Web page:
60.
Crime And Punishment, Fyodor Dostoyevsky NO
61.
Noughts And Crosses, Malorie Blackman NO
62. Memoirs Of A Geisha, Arthur Golden YES
63. A Tale Of Two Cities, Charles Dickens NO
64.
The Thorn Birds, Colleen McCollough NO
65.
Mort, Terry Pratchett NO
66.
The Magic Faraway Tree, Enid Blyton NO
67.
The Magus, John Fowles NO
68.
Good Omens, Terry Pratchett and Neil Gaiman NO
69.
Guards! Guards!, Terry Pratchett NO
70. Lord Of The Flies, William Golding YES
71. Perfume, Patrick Süskind NO
72.
The Ragged Trousered Philanthropists, Robert Tressell NO
73.
Night Watch, Terry Pratchett NO
74. Matilda, Roald Dahl YES
75.
Bridget Jones's Diary, Helen Fielding YES
76. The Secret History, Donna Tartt NO
77.
The Woman In White, Wilkie Collins NO
78.
Ulysses, James Joyce NO
79.
Bleak House, Charles Dickens NO
80.
Double Act, Jacqueline Wilson NO
81.
The Twits, Roald Dahl NO
82.
I Capture The Castle, Dodie Smith NO
83.
Holes, Louis Sachar NO
84.
Gormenghast, Mervyn Peake NO
85. The God Of Small Things, Arundhati Roy YES
86. Vicky Angel, Jacqueline Wilson NO
87.
Brave New World, Aldous Huxley NO
88.
Cold Comfort Farm, Stella Gibbons NO
89.
Magician, Raymond E Feist NO
90.
On The Road, Jack Kerouac NO
91.
The Godfather, Mario Puzo NO
92. The Clan Of The Cave Bear, Jean M Auel YES
93. The Colour Of Magic, Terry Pratchett NO
94.
The Alchemist, Paulo Coelho NO
95.
Katherine, Anya Seton NO
96.
Kane And Abel, Jeffrey Archer NO
97.
Love In The Time Of Cholera, Gabriel García Márquez NO
98.
Girls In Love, Jacqueline Wilson NO
99.
The Princess Diaries, Meg Cabot NO
100.
Midnight's Children, Salman Rushdie NO

Tuesday, January 20, 2009

Further to my tea post...

...which is here: http://thinkingoutloudblog.blogspot.com/2009/01/high-tea-in-toronto.html

It was pointed out to me by commenter melanie that I had my Fairmont's mixed up. The Toronto Fairmont is the Fairmont Royal York, at which afternoon tea is served in the EPIC restaurant at the following times: Sunday to Friday, 2:30 p.m. to 4:00 p.m., Saturday, 1:00 p.m. to 4:00 p.m. More info here.

Unquestionably the best two sentences I have ever written

Notwithstanding the Respondent’s insistence on deference, the Applicant submits that the question to be asked is whether the immigration officer’s decision was reasonable. Given that the decision was clearly based on a deficient analysis which misapprehended the evidence and failed to seek clarification in the face of that misapprehension, it is submitted that the decision was unreasonable.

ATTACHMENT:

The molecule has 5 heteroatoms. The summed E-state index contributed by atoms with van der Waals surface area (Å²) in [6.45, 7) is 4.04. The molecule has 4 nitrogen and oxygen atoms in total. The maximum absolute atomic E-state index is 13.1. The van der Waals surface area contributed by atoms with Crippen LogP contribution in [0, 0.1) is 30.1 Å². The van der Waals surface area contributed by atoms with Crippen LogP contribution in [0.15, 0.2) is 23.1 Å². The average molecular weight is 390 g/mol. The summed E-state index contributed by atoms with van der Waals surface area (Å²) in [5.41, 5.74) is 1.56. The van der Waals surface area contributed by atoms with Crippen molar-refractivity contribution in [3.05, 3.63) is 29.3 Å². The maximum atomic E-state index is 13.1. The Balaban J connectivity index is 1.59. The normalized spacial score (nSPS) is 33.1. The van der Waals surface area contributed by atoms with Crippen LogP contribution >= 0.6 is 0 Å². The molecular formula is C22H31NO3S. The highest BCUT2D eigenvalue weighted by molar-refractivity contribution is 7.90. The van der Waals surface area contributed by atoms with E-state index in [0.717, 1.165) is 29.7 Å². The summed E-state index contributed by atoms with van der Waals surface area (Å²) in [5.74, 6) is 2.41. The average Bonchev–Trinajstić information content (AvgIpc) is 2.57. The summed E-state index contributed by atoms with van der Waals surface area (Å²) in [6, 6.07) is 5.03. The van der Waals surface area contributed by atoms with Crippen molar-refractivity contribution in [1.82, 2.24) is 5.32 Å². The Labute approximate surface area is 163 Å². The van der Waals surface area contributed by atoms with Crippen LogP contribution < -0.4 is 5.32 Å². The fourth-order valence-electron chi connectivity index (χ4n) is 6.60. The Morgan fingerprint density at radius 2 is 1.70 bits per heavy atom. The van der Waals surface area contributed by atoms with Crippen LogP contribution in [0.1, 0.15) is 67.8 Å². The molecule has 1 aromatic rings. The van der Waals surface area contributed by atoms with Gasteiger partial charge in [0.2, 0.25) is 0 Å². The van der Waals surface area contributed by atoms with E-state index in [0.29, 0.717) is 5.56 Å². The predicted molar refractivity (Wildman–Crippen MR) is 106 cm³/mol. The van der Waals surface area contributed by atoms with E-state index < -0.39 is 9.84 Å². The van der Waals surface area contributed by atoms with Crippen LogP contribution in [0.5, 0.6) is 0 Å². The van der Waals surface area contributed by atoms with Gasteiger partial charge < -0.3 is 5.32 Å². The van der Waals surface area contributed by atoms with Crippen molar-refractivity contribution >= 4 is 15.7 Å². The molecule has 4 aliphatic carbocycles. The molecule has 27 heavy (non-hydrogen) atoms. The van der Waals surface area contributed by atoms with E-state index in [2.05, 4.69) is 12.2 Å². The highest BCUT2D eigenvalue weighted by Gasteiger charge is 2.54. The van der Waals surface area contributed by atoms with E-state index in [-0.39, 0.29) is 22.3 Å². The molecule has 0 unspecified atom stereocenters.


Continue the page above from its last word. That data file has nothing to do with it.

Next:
LAWYERED!

Friday, January 16, 2009

Ignorant whippersnappers

(Leaving WWRY, the iconic "Carry On Wayward Son" started to play in the emptying theatre)

Twentysomethings behind me: Hey, it's that song from Guitar Hero!

Me: (choke on laughter)

(A few minutes later, I am relating the tale to my classic-rock aficionado stepdad)

Me: They fail to appreciate the brilliance that is Kansas.

Him: Uhhhhm ... I don't know about tha-

Me: They FAIL to APPRECIATE the BRILLIANCE that is KANSAS!

Sunday, January 11, 2009

High Tea in Toronto

Obviously, you can do a basic teatime at any Second Cup or Starbucks, anywhere in the city.

However, a few places do still offer proper teas.

Zoe's Lounge at the Fairmont Royal York has a few options, ranging from $27 to $49.

The Windsor Arms Tea Room also has a few options, for $18-$45.

The Park Hyatt has both packages and an a la carte menu.

The C5 at the ROM has a high tea on Wedgewood China!

The Old Mill has one, natch, for $18 to $20.

Although not an official High Tea, the Gallery Grill at Hart House offers a wide selection of teas and desserts.

Another a la carte option would be 7 West Cafe. Ditto Cafe Maroc.

Other places I want to try are:

Other placed I love are:

Wednesday, January 07, 2009

Canajun English

Which American accent do you have?

Neutral

You're not Northern, Southern, or Western, you`re just plain -American-. Your national identity is more important than your local identity, because you don`t really have a local identity. You might be from the region in that map, which is defined by this kind of accent, but you could easily not be. Or maybe you just moved around a lot growing up.

Personality Test Results

Click Here to Take This Quiz
Brought to you by YouThink.com quizzes and personality tests.

 

I also did this "Are you a Rebel or a Yankee?" test and came out about 70% Yankee, unsurprisingly. What was odd was the number of times I basically picked one answer out of multiple applicable ones. For instance:

What is your regular word for the thing you push around the supermarket?

  • A (shopping) buggy.
  • A (shopping) cart.
  • A (shopping) trolley.
  • A (shopping) basket.

A shopping cart or a buggy (though never a shopping buggy), rarely a trolley, and a basket is something altogether different.

What do you pack for travel?

  • A suitcase.
  • A bag.
  • A valise.
  • My spouse packs for me.

Well, I pack a suitcase if I'm packing a suitcase, and a bag if I'm taking a bag (generally smaller, for shorter trips).

Do you generally . . .

  • mow the lawn?
  • cut the grass?
  • mow the grass?
  • cut the lawn?

Any and or all of the above. I can't even tell you which is more common.